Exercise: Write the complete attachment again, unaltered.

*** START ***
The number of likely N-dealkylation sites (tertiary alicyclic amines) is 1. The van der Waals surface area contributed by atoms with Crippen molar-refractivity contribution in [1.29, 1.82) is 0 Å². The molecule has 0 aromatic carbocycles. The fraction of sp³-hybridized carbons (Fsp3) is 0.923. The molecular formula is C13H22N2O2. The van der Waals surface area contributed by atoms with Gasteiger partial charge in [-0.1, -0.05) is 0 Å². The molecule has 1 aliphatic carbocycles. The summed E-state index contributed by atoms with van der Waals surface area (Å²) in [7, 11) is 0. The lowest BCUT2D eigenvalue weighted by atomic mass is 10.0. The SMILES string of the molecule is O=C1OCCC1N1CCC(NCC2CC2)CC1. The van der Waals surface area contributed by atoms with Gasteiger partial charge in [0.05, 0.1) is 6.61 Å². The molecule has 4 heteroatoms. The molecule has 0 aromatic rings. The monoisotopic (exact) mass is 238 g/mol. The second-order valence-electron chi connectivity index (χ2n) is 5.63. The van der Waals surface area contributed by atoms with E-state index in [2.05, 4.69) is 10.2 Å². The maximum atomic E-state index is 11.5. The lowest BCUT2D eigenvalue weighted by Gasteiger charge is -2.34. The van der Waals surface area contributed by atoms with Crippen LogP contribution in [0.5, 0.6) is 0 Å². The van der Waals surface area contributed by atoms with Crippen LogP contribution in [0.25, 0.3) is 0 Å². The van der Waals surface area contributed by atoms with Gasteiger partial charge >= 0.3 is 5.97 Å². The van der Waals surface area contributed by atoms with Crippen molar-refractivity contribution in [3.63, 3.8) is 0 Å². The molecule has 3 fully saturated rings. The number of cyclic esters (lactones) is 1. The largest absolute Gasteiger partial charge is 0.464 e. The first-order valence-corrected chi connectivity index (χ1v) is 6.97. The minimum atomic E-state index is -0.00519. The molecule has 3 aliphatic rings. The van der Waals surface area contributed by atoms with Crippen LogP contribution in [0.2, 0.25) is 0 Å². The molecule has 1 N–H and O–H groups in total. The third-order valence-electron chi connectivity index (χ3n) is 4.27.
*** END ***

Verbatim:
The number of likely N-dealkylation sites (tertiary alicyclic amines) is 1. The van der Waals surface area contributed by atoms with Crippen molar-refractivity contribution in [1.29, 1.82) is 0 Å². The molecule has 0 aromatic carbocycles. The fraction of sp³-hybridized carbons (Fsp3) is 0.923. The molecular formula is C13H22N2O2. The van der Waals surface area contributed by atoms with Gasteiger partial charge in [-0.1, -0.05) is 0 Å². The molecule has 1 aliphatic carbocycles. The summed E-state index contributed by atoms with van der Waals surface area (Å²) in [7, 11) is 0. The lowest BCUT2D eigenvalue weighted by atomic mass is 10.0. The SMILES string of the molecule is O=C1OCCC1N1CCC(NCC2CC2)CC1. The van der Waals surface area contributed by atoms with Gasteiger partial charge in [0.05, 0.1) is 6.61 Å². The molecule has 4 heteroatoms. The molecule has 0 aromatic rings. The monoisotopic (exact) mass is 238 g/mol. The second-order valence-electron chi connectivity index (χ2n) is 5.63. The van der Waals surface area contributed by atoms with E-state index in [2.05, 4.69) is 10.2 Å². The maximum atomic E-state index is 11.5. The lowest BCUT2D eigenvalue weighted by Gasteiger charge is -2.34. The van der Waals surface area contributed by atoms with Crippen LogP contribution in [0.5, 0.6) is 0 Å². The van der Waals surface area contributed by atoms with Crippen LogP contribution in [0.25, 0.3) is 0 Å². The van der Waals surface area contributed by atoms with Gasteiger partial charge >= 0.3 is 5.97 Å². The van der Waals surface area contributed by atoms with Crippen molar-refractivity contribution in [3.63, 3.8) is 0 Å². The molecule has 3 fully saturated rings. The number of cyclic esters (lactones) is 1. The largest absolute Gasteiger partial charge is 0.464 e. The first-order valence-corrected chi connectivity index (χ1v) is 6.97. The minimum atomic E-state index is -0.00519. The molecule has 3 aliphatic rings. The van der Waals surface area contributed by atoms with Crippen LogP contribution in [0.2, 0.25) is 0 Å². The molecule has 1 N–H and O–H groups in total. The third-order valence-electron chi connectivity index (χ3n) is 4.27.